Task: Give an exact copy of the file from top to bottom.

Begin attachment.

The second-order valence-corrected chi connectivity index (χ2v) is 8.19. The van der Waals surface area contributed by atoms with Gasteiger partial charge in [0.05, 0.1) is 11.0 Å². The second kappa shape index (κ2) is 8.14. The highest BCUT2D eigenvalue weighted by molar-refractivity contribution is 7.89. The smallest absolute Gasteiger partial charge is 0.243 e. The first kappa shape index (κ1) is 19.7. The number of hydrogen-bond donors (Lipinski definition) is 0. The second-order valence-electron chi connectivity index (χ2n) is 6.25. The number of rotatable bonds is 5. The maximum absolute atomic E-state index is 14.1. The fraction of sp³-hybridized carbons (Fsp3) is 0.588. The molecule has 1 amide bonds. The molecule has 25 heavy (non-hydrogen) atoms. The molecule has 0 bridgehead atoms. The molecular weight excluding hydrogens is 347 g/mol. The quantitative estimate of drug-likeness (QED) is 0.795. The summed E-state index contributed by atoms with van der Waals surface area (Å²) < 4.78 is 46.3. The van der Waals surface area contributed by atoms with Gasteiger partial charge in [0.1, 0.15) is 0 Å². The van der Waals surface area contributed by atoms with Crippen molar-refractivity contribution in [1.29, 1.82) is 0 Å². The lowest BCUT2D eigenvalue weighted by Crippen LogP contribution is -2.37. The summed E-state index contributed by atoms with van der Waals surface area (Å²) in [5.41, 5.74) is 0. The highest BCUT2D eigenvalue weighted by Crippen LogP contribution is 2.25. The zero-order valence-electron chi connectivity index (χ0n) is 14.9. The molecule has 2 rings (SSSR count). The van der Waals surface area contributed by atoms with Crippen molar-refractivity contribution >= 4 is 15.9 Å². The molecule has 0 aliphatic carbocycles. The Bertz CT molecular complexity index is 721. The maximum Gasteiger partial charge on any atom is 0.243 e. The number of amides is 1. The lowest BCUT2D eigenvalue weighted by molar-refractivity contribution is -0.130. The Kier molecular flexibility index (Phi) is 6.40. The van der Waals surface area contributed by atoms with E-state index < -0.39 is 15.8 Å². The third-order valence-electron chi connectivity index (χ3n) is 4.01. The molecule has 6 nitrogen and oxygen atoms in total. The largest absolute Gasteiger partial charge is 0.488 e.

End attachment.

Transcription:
The second-order valence-corrected chi connectivity index (χ2v) is 8.19. The van der Waals surface area contributed by atoms with Gasteiger partial charge in [0.05, 0.1) is 11.0 Å². The second kappa shape index (κ2) is 8.14. The highest BCUT2D eigenvalue weighted by molar-refractivity contribution is 7.89. The smallest absolute Gasteiger partial charge is 0.243 e. The first kappa shape index (κ1) is 19.7. The number of hydrogen-bond donors (Lipinski definition) is 0. The second-order valence-electron chi connectivity index (χ2n) is 6.25. The number of rotatable bonds is 5. The maximum absolute atomic E-state index is 14.1. The fraction of sp³-hybridized carbons (Fsp3) is 0.588. The molecule has 1 amide bonds. The molecule has 25 heavy (non-hydrogen) atoms. The molecule has 0 bridgehead atoms. The molecular weight excluding hydrogens is 347 g/mol. The quantitative estimate of drug-likeness (QED) is 0.795. The summed E-state index contributed by atoms with van der Waals surface area (Å²) < 4.78 is 46.3. The van der Waals surface area contributed by atoms with Gasteiger partial charge in [0.1, 0.15) is 0 Å². The van der Waals surface area contributed by atoms with Crippen molar-refractivity contribution in [1.29, 1.82) is 0 Å². The lowest BCUT2D eigenvalue weighted by Crippen LogP contribution is -2.37. The summed E-state index contributed by atoms with van der Waals surface area (Å²) in [5.41, 5.74) is 0. The highest BCUT2D eigenvalue weighted by Crippen LogP contribution is 2.25. The zero-order valence-electron chi connectivity index (χ0n) is 14.9. The molecule has 2 rings (SSSR count). The van der Waals surface area contributed by atoms with Crippen molar-refractivity contribution >= 4 is 15.9 Å². The molecule has 0 aliphatic carbocycles. The Bertz CT molecular complexity index is 721. The maximum Gasteiger partial charge on any atom is 0.243 e. The number of amides is 1. The lowest BCUT2D eigenvalue weighted by molar-refractivity contribution is -0.130. The Kier molecular flexibility index (Phi) is 6.40. The van der Waals surface area contributed by atoms with E-state index < -0.39 is 15.8 Å². The third-order valence-electron chi connectivity index (χ3n) is 4.01. The molecule has 6 nitrogen and oxygen atoms in total. The largest absolute Gasteiger partial charge is 0.488 e.